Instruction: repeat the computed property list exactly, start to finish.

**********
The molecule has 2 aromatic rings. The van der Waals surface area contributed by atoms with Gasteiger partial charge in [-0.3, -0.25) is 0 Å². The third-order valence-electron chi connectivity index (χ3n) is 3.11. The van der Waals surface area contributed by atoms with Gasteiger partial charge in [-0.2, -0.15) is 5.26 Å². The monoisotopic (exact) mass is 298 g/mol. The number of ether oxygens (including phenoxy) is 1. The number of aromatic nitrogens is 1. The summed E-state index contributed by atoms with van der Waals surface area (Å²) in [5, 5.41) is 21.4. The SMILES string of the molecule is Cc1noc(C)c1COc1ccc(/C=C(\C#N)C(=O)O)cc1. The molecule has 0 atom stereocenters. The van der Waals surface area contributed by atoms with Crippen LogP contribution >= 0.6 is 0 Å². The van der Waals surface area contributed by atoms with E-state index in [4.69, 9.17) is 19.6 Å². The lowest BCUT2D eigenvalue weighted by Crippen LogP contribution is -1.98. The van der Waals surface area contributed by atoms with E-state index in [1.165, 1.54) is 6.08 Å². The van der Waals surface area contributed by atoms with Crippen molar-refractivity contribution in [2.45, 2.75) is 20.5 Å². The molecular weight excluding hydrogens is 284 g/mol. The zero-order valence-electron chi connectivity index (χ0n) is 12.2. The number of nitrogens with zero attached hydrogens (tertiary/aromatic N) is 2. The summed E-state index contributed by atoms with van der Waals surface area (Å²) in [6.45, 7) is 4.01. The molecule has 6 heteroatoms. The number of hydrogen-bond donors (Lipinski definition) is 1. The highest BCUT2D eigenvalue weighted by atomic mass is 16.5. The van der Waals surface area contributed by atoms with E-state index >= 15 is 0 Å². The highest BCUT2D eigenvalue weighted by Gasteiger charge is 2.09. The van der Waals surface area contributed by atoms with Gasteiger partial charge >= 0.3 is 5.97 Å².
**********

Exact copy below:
The molecule has 2 aromatic rings. The van der Waals surface area contributed by atoms with Gasteiger partial charge in [-0.3, -0.25) is 0 Å². The third-order valence-electron chi connectivity index (χ3n) is 3.11. The van der Waals surface area contributed by atoms with Gasteiger partial charge in [-0.2, -0.15) is 5.26 Å². The monoisotopic (exact) mass is 298 g/mol. The number of ether oxygens (including phenoxy) is 1. The number of aromatic nitrogens is 1. The summed E-state index contributed by atoms with van der Waals surface area (Å²) in [5, 5.41) is 21.4. The SMILES string of the molecule is Cc1noc(C)c1COc1ccc(/C=C(\C#N)C(=O)O)cc1. The molecule has 0 atom stereocenters. The van der Waals surface area contributed by atoms with Crippen LogP contribution >= 0.6 is 0 Å². The van der Waals surface area contributed by atoms with E-state index in [4.69, 9.17) is 19.6 Å². The lowest BCUT2D eigenvalue weighted by Crippen LogP contribution is -1.98. The van der Waals surface area contributed by atoms with E-state index in [1.165, 1.54) is 6.08 Å². The van der Waals surface area contributed by atoms with Crippen molar-refractivity contribution in [2.45, 2.75) is 20.5 Å². The molecular weight excluding hydrogens is 284 g/mol. The zero-order valence-electron chi connectivity index (χ0n) is 12.2. The number of nitrogens with zero attached hydrogens (tertiary/aromatic N) is 2. The summed E-state index contributed by atoms with van der Waals surface area (Å²) in [6.45, 7) is 4.01. The molecule has 6 heteroatoms. The number of hydrogen-bond donors (Lipinski definition) is 1. The highest BCUT2D eigenvalue weighted by atomic mass is 16.5. The van der Waals surface area contributed by atoms with E-state index >= 15 is 0 Å². The highest BCUT2D eigenvalue weighted by Gasteiger charge is 2.09. The van der Waals surface area contributed by atoms with Gasteiger partial charge >= 0.3 is 5.97 Å².